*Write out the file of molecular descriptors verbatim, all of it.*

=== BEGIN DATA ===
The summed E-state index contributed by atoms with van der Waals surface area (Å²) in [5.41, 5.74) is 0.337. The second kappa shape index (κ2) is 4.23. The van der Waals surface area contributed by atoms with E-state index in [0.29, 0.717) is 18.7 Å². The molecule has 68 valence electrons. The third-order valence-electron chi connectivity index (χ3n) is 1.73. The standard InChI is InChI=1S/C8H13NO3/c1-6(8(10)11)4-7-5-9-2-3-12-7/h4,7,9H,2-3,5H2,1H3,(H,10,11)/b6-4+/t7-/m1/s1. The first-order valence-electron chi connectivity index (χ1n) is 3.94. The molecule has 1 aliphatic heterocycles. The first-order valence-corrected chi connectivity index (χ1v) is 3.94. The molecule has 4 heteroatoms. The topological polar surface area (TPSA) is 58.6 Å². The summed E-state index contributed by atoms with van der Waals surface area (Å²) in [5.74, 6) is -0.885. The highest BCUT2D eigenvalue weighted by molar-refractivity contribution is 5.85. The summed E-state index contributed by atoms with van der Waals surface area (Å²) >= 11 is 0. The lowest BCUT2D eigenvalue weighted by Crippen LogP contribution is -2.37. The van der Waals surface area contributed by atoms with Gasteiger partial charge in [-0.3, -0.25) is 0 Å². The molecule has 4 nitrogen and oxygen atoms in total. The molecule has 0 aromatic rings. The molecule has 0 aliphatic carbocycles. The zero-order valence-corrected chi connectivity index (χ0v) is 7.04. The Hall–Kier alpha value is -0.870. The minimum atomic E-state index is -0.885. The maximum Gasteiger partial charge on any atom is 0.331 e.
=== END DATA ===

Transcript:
The summed E-state index contributed by atoms with van der Waals surface area (Å²) in [5.41, 5.74) is 0.337. The second kappa shape index (κ2) is 4.23. The van der Waals surface area contributed by atoms with E-state index in [0.29, 0.717) is 18.7 Å². The molecule has 68 valence electrons. The third-order valence-electron chi connectivity index (χ3n) is 1.73. The standard InChI is InChI=1S/C8H13NO3/c1-6(8(10)11)4-7-5-9-2-3-12-7/h4,7,9H,2-3,5H2,1H3,(H,10,11)/b6-4+/t7-/m1/s1. The first-order valence-electron chi connectivity index (χ1n) is 3.94. The molecule has 1 aliphatic heterocycles. The first-order valence-corrected chi connectivity index (χ1v) is 3.94. The molecule has 4 heteroatoms. The topological polar surface area (TPSA) is 58.6 Å². The summed E-state index contributed by atoms with van der Waals surface area (Å²) in [5.74, 6) is -0.885. The highest BCUT2D eigenvalue weighted by molar-refractivity contribution is 5.85. The summed E-state index contributed by atoms with van der Waals surface area (Å²) >= 11 is 0. The lowest BCUT2D eigenvalue weighted by Crippen LogP contribution is -2.37. The van der Waals surface area contributed by atoms with Gasteiger partial charge in [-0.3, -0.25) is 0 Å². The molecule has 4 nitrogen and oxygen atoms in total. The molecule has 0 aromatic rings. The molecule has 0 aliphatic carbocycles. The zero-order valence-corrected chi connectivity index (χ0v) is 7.04. The Hall–Kier alpha value is -0.870. The minimum atomic E-state index is -0.885. The maximum Gasteiger partial charge on any atom is 0.331 e.